Hotshot crew’s blitz to battle the blaze
Nearly 2000 firefighters are tackling the blaze in Idaho, which is threatening thousands of homes. NBC News embedded with the Pike Hot Shot crew from Monument, Colo., to get a rare look at how they’re making progress. NBC’s Miguel Almaguer reports.
将近2000个灭火队员在与爱达荷州的大火斗争，大火威胁到数千栋房子。NBC的团队与派克灭火队一起从科罗拉多州的Monument出发，近距离看一下灭火队的进展 。NBC的Miguel Almaguer报道 。
Tonight, there are more than 50 massive fires burning out of control across the country, including this new fire getting dangerously close to Yosemite National Park, closing roads and forcing evacuations. Tonight NBC News has been granted rare access to the fight against the worst fire of them all, the one burning in Idaho. NBC's Miguel Almaguer has our report.
reporter: All right. Here we go. After a safety briefing, we were airborne. NBC News given a rare look over the burn zone, 106,000 acres, an area the size of denver. Our pilot, Michael Leary, a veteran flying this cascade range. The pilots are well trained, but they have to contend with blinding smoke and shifting winds. Even at 8,000 feet above the Beaver Creek fire, you can feel the heat, smell the smoke, but it's the size of this fire. It's endless.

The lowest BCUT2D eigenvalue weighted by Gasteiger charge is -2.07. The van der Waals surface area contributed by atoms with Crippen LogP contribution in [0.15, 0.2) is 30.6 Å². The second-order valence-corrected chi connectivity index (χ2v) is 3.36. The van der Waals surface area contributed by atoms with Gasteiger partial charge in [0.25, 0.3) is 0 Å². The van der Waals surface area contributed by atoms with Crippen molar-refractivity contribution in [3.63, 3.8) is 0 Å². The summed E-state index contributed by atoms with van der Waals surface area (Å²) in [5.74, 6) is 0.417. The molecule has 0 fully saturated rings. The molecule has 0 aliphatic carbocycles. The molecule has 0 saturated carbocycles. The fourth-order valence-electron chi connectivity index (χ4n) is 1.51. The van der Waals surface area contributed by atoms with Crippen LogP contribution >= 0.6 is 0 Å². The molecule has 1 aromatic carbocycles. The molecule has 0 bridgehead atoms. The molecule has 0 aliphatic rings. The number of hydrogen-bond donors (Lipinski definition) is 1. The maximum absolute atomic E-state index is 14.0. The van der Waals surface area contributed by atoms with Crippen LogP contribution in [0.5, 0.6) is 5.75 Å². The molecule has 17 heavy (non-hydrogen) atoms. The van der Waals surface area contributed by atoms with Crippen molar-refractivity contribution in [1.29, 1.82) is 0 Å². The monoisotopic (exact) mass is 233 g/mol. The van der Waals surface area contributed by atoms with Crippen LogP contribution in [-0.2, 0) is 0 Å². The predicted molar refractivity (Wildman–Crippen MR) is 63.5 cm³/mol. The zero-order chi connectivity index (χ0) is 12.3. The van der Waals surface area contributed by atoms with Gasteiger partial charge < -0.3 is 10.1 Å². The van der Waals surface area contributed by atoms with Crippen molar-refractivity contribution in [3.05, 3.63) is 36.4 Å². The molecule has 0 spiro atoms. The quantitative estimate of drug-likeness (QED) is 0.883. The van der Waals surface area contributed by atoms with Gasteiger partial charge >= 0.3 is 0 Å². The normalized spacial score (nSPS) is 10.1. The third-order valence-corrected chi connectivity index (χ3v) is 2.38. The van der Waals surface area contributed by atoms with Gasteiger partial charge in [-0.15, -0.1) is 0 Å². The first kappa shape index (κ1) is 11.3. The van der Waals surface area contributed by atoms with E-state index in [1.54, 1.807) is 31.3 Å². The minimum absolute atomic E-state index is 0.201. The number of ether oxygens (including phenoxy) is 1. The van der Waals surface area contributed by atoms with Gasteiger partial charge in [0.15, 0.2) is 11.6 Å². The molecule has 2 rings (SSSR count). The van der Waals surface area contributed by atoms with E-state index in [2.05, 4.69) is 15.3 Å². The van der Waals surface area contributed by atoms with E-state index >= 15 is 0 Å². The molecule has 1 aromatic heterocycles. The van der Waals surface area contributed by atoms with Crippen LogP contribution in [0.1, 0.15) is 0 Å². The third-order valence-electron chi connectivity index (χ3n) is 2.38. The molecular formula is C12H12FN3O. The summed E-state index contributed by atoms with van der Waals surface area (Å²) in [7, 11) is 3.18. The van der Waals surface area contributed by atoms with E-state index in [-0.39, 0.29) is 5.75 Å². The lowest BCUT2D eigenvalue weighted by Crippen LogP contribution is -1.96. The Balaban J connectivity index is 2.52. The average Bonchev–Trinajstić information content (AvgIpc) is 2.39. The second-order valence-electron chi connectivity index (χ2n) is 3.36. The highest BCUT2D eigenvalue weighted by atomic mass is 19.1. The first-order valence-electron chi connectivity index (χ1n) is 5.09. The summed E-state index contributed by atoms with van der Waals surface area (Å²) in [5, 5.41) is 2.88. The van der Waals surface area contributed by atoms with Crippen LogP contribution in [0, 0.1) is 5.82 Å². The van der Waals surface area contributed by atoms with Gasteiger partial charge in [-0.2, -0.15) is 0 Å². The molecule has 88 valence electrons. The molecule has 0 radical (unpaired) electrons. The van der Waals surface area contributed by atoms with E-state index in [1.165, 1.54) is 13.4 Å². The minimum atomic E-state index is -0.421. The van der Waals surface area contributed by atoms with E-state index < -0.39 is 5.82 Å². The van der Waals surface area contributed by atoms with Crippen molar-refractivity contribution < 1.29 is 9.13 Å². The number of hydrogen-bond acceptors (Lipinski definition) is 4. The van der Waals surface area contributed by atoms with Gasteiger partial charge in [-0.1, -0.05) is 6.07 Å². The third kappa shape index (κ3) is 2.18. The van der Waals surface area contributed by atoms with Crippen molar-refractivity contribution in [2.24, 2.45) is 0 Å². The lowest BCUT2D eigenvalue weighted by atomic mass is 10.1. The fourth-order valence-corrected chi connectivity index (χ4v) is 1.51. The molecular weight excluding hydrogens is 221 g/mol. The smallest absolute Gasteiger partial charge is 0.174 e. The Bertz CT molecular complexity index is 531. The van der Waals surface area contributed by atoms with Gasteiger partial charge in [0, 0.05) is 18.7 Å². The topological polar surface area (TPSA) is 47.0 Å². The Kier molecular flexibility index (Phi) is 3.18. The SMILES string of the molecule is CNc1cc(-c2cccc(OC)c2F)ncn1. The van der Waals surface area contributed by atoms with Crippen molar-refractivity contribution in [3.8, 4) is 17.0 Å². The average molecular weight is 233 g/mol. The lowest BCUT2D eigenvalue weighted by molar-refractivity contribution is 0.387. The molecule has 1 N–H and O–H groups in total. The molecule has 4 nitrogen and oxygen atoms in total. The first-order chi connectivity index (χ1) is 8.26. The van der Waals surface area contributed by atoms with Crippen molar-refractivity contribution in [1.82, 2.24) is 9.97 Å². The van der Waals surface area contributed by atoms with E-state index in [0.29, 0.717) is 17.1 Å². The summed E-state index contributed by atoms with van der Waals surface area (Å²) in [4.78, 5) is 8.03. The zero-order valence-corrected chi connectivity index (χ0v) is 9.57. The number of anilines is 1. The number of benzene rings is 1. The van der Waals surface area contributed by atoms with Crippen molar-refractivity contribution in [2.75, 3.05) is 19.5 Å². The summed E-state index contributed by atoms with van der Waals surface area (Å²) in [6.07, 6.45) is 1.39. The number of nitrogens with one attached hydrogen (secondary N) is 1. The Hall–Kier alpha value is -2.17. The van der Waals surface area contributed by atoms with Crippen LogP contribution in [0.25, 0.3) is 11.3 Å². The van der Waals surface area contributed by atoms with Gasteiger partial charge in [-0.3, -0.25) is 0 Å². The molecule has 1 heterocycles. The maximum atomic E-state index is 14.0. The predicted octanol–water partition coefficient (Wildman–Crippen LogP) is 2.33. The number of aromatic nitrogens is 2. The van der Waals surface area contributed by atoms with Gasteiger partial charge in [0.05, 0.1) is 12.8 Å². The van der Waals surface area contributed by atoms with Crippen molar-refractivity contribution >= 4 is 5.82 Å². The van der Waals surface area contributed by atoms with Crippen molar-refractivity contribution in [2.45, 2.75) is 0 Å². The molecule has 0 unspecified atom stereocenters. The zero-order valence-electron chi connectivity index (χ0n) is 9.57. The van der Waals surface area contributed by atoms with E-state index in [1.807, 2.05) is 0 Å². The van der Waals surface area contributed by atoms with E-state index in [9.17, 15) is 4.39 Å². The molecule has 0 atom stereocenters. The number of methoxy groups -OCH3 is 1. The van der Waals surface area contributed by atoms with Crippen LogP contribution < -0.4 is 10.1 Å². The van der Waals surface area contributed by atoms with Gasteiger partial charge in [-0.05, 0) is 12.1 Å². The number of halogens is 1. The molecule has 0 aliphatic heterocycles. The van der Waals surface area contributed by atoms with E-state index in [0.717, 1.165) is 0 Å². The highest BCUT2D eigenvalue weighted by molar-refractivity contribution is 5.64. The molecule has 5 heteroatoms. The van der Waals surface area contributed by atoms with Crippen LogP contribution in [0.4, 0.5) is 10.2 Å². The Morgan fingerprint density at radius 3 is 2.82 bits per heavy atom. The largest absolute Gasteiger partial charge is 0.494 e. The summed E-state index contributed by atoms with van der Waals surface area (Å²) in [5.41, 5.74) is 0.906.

That's the toughest part for pilots. The toughest part is just the visible, seeing where you're going and avoiding other aircraft.
reporter: The firefight from above is an aerial ballet of helicopters and big-swing plane, crisscrossing the skies, shoveling loads of water and retardant. They're making progress. The chief of operations.
The aircraft is really excellent to slow down fire bands, but the ultimate goal is we have to get boots on the ground, firefighters there to secure the fire line.
reporter: Nearly 2,000 firefighters are battling this blaze. Our NBC News team embedded with the Pike Hot Shot crew from Monument Colorado. The elite unit of 22 will sleep, eat, and breathe fire for two weeks as they carve containment lines around the blaze in concert with helicopters dropping 2,000 gallons of water.
Going to keep dropping water on us so we get it knocked down. Once he gets it knocked down, we'll get down there and start to anchor the flight attendant.
reporter: From above you can see the blaze still making runs. There's plenty of dry fuel to feed it.
How much longer do you think a fire like this can burn?
This could go uh...for weeks.
reporter: But progress is being made every day. A firefight like we rarely have seen it before. Miguel Almaguer, NBC News, over the Beaver Creek fire.